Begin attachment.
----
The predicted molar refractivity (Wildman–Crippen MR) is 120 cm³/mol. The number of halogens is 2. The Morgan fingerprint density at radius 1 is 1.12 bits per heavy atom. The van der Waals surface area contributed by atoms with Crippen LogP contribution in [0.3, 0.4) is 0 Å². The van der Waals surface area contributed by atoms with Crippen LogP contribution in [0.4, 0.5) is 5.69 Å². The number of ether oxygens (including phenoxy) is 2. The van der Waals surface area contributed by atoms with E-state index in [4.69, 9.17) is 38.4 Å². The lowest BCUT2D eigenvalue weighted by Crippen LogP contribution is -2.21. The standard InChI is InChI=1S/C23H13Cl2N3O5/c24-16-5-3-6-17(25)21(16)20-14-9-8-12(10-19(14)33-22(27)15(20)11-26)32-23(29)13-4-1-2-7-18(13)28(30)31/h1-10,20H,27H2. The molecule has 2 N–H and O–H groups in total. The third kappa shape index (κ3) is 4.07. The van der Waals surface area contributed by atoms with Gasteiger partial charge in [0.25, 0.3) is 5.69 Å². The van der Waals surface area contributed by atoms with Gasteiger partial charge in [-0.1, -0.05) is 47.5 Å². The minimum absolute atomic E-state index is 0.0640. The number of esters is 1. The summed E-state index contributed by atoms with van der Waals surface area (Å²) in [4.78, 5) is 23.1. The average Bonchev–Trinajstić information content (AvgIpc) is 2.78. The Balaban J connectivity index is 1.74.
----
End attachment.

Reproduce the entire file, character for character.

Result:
The predicted molar refractivity (Wildman–Crippen MR) is 120 cm³/mol. The number of halogens is 2. The Morgan fingerprint density at radius 1 is 1.12 bits per heavy atom. The van der Waals surface area contributed by atoms with Crippen LogP contribution in [0.3, 0.4) is 0 Å². The van der Waals surface area contributed by atoms with Crippen LogP contribution in [0.4, 0.5) is 5.69 Å². The number of ether oxygens (including phenoxy) is 2. The van der Waals surface area contributed by atoms with E-state index in [4.69, 9.17) is 38.4 Å². The lowest BCUT2D eigenvalue weighted by Crippen LogP contribution is -2.21. The standard InChI is InChI=1S/C23H13Cl2N3O5/c24-16-5-3-6-17(25)21(16)20-14-9-8-12(10-19(14)33-22(27)15(20)11-26)32-23(29)13-4-1-2-7-18(13)28(30)31/h1-10,20H,27H2. The molecule has 2 N–H and O–H groups in total. The third kappa shape index (κ3) is 4.07. The van der Waals surface area contributed by atoms with Gasteiger partial charge in [0.25, 0.3) is 5.69 Å². The van der Waals surface area contributed by atoms with Gasteiger partial charge in [-0.1, -0.05) is 47.5 Å². The minimum absolute atomic E-state index is 0.0640. The number of esters is 1. The summed E-state index contributed by atoms with van der Waals surface area (Å²) in [4.78, 5) is 23.1. The average Bonchev–Trinajstić information content (AvgIpc) is 2.78. The Balaban J connectivity index is 1.74.